Mar 3, 2009

a libertarian view of vigilantism

Examining the vigilantism resolution, blog-neighbor Jason Kuznicki has weighed in on the vigilantism resolution, offering a libertarian perspective--and a corrective to what he sees as a flawed understanding of the libertarian view. In a sample passage, Kuznicki considers whether the affirmative should look to the inverse of the resolution for inspiration.
It may therefore be worthwhile to turn matters around, and to ask whether we could defend the proposition “Vigilantism is never justified when the government has failed to enforce the law.”

Accepting this proposition would require a sort of legal quietism; we might be forbidden from ever enforcing laws ourselves, even in cases of revolution, civil disorder, or state collapse. Indeed, we might even be forbidden from forming a new government, at least as long as representatives or partisans of the old government were still committed to it. The right of revolution, particularly of revolution in the peaceful or conservative traditions, would be read out as well. This concedes an awful lot.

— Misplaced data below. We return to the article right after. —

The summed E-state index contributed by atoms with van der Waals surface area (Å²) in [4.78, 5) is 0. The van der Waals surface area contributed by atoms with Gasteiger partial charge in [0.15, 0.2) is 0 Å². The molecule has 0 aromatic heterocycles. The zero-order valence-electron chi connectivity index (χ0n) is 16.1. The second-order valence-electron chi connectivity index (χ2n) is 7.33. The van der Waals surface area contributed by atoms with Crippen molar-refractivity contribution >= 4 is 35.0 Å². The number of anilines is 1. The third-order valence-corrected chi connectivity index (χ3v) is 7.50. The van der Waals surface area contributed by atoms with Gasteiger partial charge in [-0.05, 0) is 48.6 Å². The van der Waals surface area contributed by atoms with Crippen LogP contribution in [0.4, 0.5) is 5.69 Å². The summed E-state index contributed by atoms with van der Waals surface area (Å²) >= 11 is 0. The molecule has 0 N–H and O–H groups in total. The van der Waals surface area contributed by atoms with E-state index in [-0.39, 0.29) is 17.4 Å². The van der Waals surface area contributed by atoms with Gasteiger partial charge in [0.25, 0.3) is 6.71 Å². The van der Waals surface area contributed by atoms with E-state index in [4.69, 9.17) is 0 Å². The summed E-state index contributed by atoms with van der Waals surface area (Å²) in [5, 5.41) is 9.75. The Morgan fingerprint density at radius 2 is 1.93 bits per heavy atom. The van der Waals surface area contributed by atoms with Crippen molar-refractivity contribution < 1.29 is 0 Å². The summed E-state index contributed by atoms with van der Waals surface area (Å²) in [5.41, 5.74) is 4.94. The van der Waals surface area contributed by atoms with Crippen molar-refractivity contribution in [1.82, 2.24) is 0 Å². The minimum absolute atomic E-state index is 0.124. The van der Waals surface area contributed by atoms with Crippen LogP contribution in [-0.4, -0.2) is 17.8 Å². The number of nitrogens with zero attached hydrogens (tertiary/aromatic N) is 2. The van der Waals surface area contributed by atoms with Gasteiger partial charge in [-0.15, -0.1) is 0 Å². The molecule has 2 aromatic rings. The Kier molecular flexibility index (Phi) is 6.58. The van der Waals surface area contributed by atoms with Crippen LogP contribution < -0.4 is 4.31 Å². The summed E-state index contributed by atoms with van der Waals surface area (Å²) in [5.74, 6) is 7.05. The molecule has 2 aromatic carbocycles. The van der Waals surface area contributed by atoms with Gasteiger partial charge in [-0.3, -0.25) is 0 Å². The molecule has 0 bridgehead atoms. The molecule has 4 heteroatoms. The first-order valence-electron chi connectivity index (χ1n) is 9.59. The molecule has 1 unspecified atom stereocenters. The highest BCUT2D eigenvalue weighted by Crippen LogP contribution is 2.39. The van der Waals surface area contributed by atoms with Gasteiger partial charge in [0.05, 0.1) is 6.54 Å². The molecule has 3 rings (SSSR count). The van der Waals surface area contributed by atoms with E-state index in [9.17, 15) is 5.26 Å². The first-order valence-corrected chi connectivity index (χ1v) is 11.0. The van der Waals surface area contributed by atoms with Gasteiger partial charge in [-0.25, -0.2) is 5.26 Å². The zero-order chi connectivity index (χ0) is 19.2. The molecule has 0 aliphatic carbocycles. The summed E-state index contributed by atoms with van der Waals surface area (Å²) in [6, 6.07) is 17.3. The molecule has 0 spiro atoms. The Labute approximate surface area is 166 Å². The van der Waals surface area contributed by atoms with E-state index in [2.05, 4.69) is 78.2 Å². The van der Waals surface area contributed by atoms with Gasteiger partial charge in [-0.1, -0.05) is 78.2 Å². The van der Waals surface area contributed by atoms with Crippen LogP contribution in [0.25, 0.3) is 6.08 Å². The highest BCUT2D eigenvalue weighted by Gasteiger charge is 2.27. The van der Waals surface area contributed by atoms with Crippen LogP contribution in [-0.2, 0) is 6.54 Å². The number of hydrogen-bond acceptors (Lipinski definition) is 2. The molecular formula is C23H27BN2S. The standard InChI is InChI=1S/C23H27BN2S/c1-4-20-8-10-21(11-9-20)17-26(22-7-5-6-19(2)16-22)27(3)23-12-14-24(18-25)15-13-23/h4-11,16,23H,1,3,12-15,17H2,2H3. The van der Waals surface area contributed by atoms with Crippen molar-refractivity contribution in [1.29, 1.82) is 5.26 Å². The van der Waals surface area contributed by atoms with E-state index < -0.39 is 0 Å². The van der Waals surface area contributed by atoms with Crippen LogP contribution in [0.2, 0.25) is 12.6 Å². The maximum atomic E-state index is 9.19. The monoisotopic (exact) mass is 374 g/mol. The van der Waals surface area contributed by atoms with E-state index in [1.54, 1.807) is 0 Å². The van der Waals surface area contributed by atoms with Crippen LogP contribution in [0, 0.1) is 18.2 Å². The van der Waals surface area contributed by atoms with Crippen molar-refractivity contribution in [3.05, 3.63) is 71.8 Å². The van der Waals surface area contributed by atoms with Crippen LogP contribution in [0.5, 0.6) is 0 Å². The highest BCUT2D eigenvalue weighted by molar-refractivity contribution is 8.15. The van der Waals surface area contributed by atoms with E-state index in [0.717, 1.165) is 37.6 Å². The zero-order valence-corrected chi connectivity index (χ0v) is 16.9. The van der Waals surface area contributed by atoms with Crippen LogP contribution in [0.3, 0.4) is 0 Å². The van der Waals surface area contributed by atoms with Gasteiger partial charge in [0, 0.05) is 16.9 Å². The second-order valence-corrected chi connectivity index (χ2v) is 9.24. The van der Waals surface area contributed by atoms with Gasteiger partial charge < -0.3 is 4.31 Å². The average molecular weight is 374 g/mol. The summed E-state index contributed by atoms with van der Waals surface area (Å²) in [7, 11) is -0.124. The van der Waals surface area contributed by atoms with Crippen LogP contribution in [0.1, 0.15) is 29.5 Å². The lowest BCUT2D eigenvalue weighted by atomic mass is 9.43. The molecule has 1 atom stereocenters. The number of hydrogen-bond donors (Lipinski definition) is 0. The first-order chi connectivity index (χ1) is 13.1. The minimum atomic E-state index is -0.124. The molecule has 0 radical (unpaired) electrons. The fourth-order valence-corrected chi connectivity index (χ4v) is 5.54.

For the alternative--and for some interesting questions for the Negative to consider--read the whole thing.


pgrabz said...

Ah, Mr. Kuznicki has a unique and plausible view of the resolution, but, Mr. Anderson, if one does run this argument, would it be considered a "kritik" of the resolution, and therefore illegal?

Jim Anderson said...

I don't think you'd have to adopt an absolutist rereading pace Kuznicki to argue that negating the resolution renders the State too much power to define its own legitimacy.